Featured image: Flinders University Vice-Chancellor Professor Colin Stirling and ENGIE ANZ CEO Rik De Buyserie standing next to an electric vehicle. Image courtesy of Energy and Mining South Australia.

A landmark electric vehicle (EV) charging station, which uses bidirectional vehicle-to-grid (V2G) technology, in a collaboration with Flinders University and ENGIE has been brought online in South Australia. 

The project, backed by the South Australian Government, has demonstrated how EVs can be harnessed to support the state’s electricity system during periods of peak demand, bringing ten V2G chargers online. 

The V2G charging bays can charge and discharge electricity to the campus’ electricity grid, which creates a virtual power plant (VPP) to benefit the Flinders University staff, students and fleet. The University already has regular DC and AC chargers implemented and available to those who have switched to EVs, with the entire network delivering the University’s solar and wind-sourced energy.

Flinders University Vice-Chancellor, Professor Colin Stirling, said that the educational institution is supporting the State Government’s shift to renewable energy. 

“As part of our mission to be climate positive and reduce our greenhouse gas emissions we’re investing in a growing fleet of electric vehicles and the infrastructure needed to support them – including bidirectional smart chargers which will enable our EVs to store electricity at our Bedford Park campus for use during periods of peak demand,” Prof Stirling said.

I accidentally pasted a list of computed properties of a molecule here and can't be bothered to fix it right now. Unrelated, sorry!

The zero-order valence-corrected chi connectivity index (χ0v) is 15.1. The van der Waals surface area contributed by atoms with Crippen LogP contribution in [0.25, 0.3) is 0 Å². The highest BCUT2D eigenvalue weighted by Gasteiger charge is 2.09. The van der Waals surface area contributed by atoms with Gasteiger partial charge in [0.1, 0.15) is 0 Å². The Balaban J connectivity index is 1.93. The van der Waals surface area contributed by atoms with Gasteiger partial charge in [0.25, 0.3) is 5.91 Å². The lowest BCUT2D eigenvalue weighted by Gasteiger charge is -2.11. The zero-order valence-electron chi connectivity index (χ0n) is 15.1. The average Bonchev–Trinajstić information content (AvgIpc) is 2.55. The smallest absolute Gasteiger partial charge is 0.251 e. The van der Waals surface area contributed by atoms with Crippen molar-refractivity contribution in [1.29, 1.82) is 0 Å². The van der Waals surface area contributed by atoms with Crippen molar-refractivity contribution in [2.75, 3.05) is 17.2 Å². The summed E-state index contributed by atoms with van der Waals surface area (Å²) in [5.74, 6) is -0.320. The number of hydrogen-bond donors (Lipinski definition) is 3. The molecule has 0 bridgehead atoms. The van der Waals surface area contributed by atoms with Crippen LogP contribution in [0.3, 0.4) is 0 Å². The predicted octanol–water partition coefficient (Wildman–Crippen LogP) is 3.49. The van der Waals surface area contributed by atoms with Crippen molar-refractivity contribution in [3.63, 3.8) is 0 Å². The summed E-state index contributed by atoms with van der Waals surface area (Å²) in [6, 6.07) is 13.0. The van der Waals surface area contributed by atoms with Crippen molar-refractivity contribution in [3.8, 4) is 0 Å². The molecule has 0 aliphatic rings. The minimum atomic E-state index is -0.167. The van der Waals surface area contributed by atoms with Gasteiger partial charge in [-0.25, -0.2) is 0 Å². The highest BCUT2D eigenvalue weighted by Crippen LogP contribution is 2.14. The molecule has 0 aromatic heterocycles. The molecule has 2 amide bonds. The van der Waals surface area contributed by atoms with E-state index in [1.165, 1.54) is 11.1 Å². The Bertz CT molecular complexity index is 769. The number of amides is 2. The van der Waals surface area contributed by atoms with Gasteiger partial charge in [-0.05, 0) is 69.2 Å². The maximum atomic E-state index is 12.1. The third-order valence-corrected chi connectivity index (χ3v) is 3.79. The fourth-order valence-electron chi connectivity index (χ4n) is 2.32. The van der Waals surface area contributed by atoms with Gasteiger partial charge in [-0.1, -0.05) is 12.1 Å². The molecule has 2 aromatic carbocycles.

“Flinders runs on 100 per cent renewable energy, including 20 per cent generated right here on campus through our massive solar arrays. Thanks to the South Australian Government’s Electric Vehicle Smart Charging Trial we’re taking another big step towards sustainability.

“With inspiring education and research into solar and battery technologies we’re supporting South Australia’s transition to a renewable world, underpinned by incredible research growth of 140 per cent in just five years,” Professor Stirling said. 

The project has recently won the Flinders University Sustainable Development Goals Initiative of the Year Award at the Triple E Awards in Barcelona and the initiative is one of several which is funded under the State Government’s $3.2 million Smart Charging Trials. The data collated from the trials will help frame and inform the future direction of EVs throughout the state. 

The trials complement South Australia’s statewide EV charging network being rolled out by the RAA, delivering more than 500 charging bays to 140 sites in 52 locations.

Featured image: Flinders University Vice-Chancellor, Professor Colin Stirling, and ENGIE ANZ CEO Rik De Buyserie standing next to an electric vehicle. Image courtesy of Energy and Mining South Australia. 

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